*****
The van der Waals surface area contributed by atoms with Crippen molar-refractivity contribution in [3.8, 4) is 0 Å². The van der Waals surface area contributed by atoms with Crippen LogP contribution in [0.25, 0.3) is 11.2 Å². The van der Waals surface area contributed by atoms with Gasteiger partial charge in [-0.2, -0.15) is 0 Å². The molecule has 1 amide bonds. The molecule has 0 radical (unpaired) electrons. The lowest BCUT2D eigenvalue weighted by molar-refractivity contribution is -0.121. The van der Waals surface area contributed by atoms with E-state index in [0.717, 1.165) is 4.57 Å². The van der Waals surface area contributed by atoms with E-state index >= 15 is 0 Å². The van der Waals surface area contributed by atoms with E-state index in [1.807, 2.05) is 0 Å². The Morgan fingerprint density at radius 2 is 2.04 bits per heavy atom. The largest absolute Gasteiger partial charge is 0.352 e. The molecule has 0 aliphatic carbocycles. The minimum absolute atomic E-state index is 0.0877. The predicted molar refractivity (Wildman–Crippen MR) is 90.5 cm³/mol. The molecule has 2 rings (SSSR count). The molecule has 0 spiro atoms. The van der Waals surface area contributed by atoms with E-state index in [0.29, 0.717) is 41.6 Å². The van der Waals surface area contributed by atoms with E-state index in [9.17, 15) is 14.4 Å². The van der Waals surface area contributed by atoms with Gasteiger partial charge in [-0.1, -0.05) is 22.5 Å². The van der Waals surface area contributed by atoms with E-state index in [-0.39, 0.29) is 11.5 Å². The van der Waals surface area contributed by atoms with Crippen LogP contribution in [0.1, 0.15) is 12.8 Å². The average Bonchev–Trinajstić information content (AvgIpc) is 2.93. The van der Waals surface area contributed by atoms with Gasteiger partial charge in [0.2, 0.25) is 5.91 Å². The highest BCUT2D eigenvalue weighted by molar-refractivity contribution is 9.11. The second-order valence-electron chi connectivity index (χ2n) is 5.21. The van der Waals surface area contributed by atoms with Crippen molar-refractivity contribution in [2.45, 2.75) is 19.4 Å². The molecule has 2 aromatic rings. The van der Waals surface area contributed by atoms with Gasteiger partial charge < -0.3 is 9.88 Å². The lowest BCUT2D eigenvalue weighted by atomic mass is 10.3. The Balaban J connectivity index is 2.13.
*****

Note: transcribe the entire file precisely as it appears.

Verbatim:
The van der Waals surface area contributed by atoms with Crippen molar-refractivity contribution in [3.8, 4) is 0 Å². The van der Waals surface area contributed by atoms with Crippen LogP contribution in [0.25, 0.3) is 11.2 Å². The van der Waals surface area contributed by atoms with Gasteiger partial charge in [-0.2, -0.15) is 0 Å². The molecule has 1 amide bonds. The molecule has 0 radical (unpaired) electrons. The lowest BCUT2D eigenvalue weighted by molar-refractivity contribution is -0.121. The van der Waals surface area contributed by atoms with E-state index in [0.717, 1.165) is 4.57 Å². The van der Waals surface area contributed by atoms with E-state index >= 15 is 0 Å². The van der Waals surface area contributed by atoms with E-state index in [1.807, 2.05) is 0 Å². The Morgan fingerprint density at radius 2 is 2.04 bits per heavy atom. The largest absolute Gasteiger partial charge is 0.352 e. The molecule has 0 aliphatic carbocycles. The minimum absolute atomic E-state index is 0.0877. The predicted molar refractivity (Wildman–Crippen MR) is 90.5 cm³/mol. The molecule has 2 rings (SSSR count). The molecule has 0 spiro atoms. The van der Waals surface area contributed by atoms with E-state index in [0.29, 0.717) is 41.6 Å². The van der Waals surface area contributed by atoms with E-state index in [9.17, 15) is 14.4 Å². The van der Waals surface area contributed by atoms with Gasteiger partial charge in [-0.1, -0.05) is 22.5 Å². The van der Waals surface area contributed by atoms with E-state index in [-0.39, 0.29) is 11.5 Å². The van der Waals surface area contributed by atoms with Crippen LogP contribution in [0.1, 0.15) is 12.8 Å². The average Bonchev–Trinajstić information content (AvgIpc) is 2.93. The van der Waals surface area contributed by atoms with Gasteiger partial charge in [0.2, 0.25) is 5.91 Å². The highest BCUT2D eigenvalue weighted by molar-refractivity contribution is 9.11. The second-order valence-electron chi connectivity index (χ2n) is 5.21. The van der Waals surface area contributed by atoms with Crippen molar-refractivity contribution in [2.45, 2.75) is 19.4 Å². The molecule has 2 aromatic rings. The van der Waals surface area contributed by atoms with Gasteiger partial charge < -0.3 is 9.88 Å². The lowest BCUT2D eigenvalue weighted by atomic mass is 10.3. The Balaban J connectivity index is 2.13.